Until he fell after another lengthy stay at the crease, the 26-year-old barely put a foot wrong to give him a total of 766 runs Down Under, a feat that leaves only Wally Hammond (905 in 1928-29) ahead of him for total runs scored by an Englishman in any Test series. The mind boggles at how a his average of 21.76 in six summer Tests could produce such a return that even the bravest of punters wouldnt have had money on.

    He never allowed a bowler to settle, eventually forcing Michael Clarke to turn to Mike Hussey, a man with only two Test wickets to his name. Assisted by Ian Bells (115) first century on tour, the pair put on 154 runs, a Sydney Cricket Ground record for an English sixth wicket partnership.

    We have used every superlative that the English dictionary holds to emphasise the Bradmanesque performances put on show by Englands vice-captain; the determination, patience and concentration displayed have measured him beyond his years. His seven innings at the crease, totaling 36 hours and 11 minutes, have elevated him from a self-doubting fledgling, like that of a boy taking his first steps at a new school, to that of a masterful tactician who yesterday showed no qualms with the scoreboard, but only with each ball that was sent his way.

    By far the best batting day of the Test, und! er clear skies and with the leather zipping through on to willow it was always going to be a long day for the hosts. Cooks reprieve yesterday held him in good stead, with terrific restraint shown as each drive, pull or glance barely left the turf.

    A heart-thumping moment came when the ice-cool Cook sent a mistimed flick toward Phil Hughes at short-leg when on the dreaded 99. Hughes went up, albeit with a lack of real conviction initially, but a blatant bounce in the replays infuriated many of the travelling contingent, none more so than Sir Ian Botham, who went as far to say that the Aussies were reverting to the dreaded c word.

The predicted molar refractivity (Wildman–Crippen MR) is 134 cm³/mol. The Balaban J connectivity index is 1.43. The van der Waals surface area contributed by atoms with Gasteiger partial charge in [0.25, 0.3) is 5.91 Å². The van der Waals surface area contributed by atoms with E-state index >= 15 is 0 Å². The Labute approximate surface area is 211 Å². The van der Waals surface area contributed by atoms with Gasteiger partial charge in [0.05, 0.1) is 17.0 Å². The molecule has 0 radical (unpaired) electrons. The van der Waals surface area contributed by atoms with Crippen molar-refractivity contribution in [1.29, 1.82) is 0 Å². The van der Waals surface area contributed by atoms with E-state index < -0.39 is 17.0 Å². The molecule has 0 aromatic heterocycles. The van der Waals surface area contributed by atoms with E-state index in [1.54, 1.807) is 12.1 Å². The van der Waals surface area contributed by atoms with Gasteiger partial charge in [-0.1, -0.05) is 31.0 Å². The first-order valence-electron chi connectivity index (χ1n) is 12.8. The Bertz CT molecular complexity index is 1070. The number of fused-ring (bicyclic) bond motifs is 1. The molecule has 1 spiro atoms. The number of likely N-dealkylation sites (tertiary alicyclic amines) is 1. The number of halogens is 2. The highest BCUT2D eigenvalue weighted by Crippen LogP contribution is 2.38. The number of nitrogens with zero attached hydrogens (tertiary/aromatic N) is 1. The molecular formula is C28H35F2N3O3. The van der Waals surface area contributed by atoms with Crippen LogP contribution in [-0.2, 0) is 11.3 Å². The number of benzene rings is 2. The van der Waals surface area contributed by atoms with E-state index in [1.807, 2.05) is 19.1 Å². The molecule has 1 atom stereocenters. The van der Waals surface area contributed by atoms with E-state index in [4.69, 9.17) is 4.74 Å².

Granted he may not have known, but the manner in which he celebrated was that of a poor sport. The following run for Cook warranted only in only a few members of Clarkes team bringing their hands together for his knock, a bitter taste had landed in the mouths of many supporters watching on.

    But the only real blemishes on an otherwise flawless display came with James Andersons (6) stumps being rearranged and the ongoing barren streak of Paul Collingwood (13). Further calls for Bell to be promoted to number five will be hailed as he outplayed his predecessor yet again, measuring textbook drives with a newfound ability to take the game to spin bowlers, a quality he learnt in the harshest of manners against Shane Warne in the 2005 Ashes campaign.

    It was his 30th attempt at a century in an Ashes series, and no player deserved it more after such consistency toward the end of an innings that ultimately resulted in batting with the tail. To have a partner in Cook allowed the Warwickshire player to persist and remain level-headed as neither had any intention of handing their wicket over to a desperate attack.

    The lead held by Andrew Strausss men, already over 200, will almost certainly prove too much for Clarkes men. Even if they overhauled the deficit, an imposing total looks unlikely considering the current squads indifferent form and experience.